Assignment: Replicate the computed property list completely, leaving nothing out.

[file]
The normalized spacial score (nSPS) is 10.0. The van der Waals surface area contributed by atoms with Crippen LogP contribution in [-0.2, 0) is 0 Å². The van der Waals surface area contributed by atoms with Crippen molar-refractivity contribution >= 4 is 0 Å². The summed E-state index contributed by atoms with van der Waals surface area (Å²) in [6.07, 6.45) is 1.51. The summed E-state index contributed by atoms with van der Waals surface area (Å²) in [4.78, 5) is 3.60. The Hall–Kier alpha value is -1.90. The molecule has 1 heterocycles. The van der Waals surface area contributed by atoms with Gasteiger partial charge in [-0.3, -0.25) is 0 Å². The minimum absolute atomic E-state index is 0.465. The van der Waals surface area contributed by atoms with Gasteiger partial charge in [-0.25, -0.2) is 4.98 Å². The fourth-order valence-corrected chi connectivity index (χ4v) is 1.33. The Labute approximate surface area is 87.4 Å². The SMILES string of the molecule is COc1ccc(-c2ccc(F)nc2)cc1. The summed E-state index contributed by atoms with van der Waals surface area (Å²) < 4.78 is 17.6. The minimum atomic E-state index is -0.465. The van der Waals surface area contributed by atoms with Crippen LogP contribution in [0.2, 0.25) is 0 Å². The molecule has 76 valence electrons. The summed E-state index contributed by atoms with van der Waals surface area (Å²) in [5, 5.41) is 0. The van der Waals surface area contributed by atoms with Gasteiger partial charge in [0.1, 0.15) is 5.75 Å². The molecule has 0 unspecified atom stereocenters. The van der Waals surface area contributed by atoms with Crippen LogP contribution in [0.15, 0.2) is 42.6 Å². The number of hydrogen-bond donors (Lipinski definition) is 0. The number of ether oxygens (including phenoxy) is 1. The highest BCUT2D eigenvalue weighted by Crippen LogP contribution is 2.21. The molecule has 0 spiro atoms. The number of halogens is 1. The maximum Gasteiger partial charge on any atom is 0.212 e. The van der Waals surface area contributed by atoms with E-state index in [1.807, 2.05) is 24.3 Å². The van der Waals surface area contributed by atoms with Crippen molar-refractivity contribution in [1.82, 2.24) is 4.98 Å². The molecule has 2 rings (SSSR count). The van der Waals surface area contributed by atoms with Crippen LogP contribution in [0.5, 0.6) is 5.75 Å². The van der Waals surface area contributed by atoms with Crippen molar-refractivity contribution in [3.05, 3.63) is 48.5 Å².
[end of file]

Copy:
The normalized spacial score (nSPS) is 10.0. The van der Waals surface area contributed by atoms with Crippen LogP contribution in [-0.2, 0) is 0 Å². The van der Waals surface area contributed by atoms with Crippen molar-refractivity contribution >= 4 is 0 Å². The summed E-state index contributed by atoms with van der Waals surface area (Å²) in [6.07, 6.45) is 1.51. The summed E-state index contributed by atoms with van der Waals surface area (Å²) in [4.78, 5) is 3.60. The Hall–Kier alpha value is -1.90. The molecule has 1 heterocycles. The van der Waals surface area contributed by atoms with Gasteiger partial charge in [-0.3, -0.25) is 0 Å². The minimum absolute atomic E-state index is 0.465. The van der Waals surface area contributed by atoms with Gasteiger partial charge in [-0.25, -0.2) is 4.98 Å². The fourth-order valence-corrected chi connectivity index (χ4v) is 1.33. The Labute approximate surface area is 87.4 Å². The SMILES string of the molecule is COc1ccc(-c2ccc(F)nc2)cc1. The summed E-state index contributed by atoms with van der Waals surface area (Å²) < 4.78 is 17.6. The minimum atomic E-state index is -0.465. The van der Waals surface area contributed by atoms with Crippen LogP contribution in [0.2, 0.25) is 0 Å². The molecule has 76 valence electrons. The summed E-state index contributed by atoms with van der Waals surface area (Å²) in [5, 5.41) is 0. The van der Waals surface area contributed by atoms with Gasteiger partial charge in [0.1, 0.15) is 5.75 Å². The molecule has 0 unspecified atom stereocenters. The van der Waals surface area contributed by atoms with Crippen LogP contribution in [0.15, 0.2) is 42.6 Å². The number of hydrogen-bond donors (Lipinski definition) is 0. The number of ether oxygens (including phenoxy) is 1. The highest BCUT2D eigenvalue weighted by Crippen LogP contribution is 2.21. The molecule has 0 spiro atoms. The number of halogens is 1. The maximum Gasteiger partial charge on any atom is 0.212 e. The van der Waals surface area contributed by atoms with E-state index in [1.807, 2.05) is 24.3 Å². The van der Waals surface area contributed by atoms with Crippen molar-refractivity contribution in [1.82, 2.24) is 4.98 Å². The molecule has 2 rings (SSSR count). The van der Waals surface area contributed by atoms with Crippen LogP contribution in [0.5, 0.6) is 5.75 Å². The van der Waals surface area contributed by atoms with Crippen molar-refractivity contribution in [3.05, 3.63) is 48.5 Å².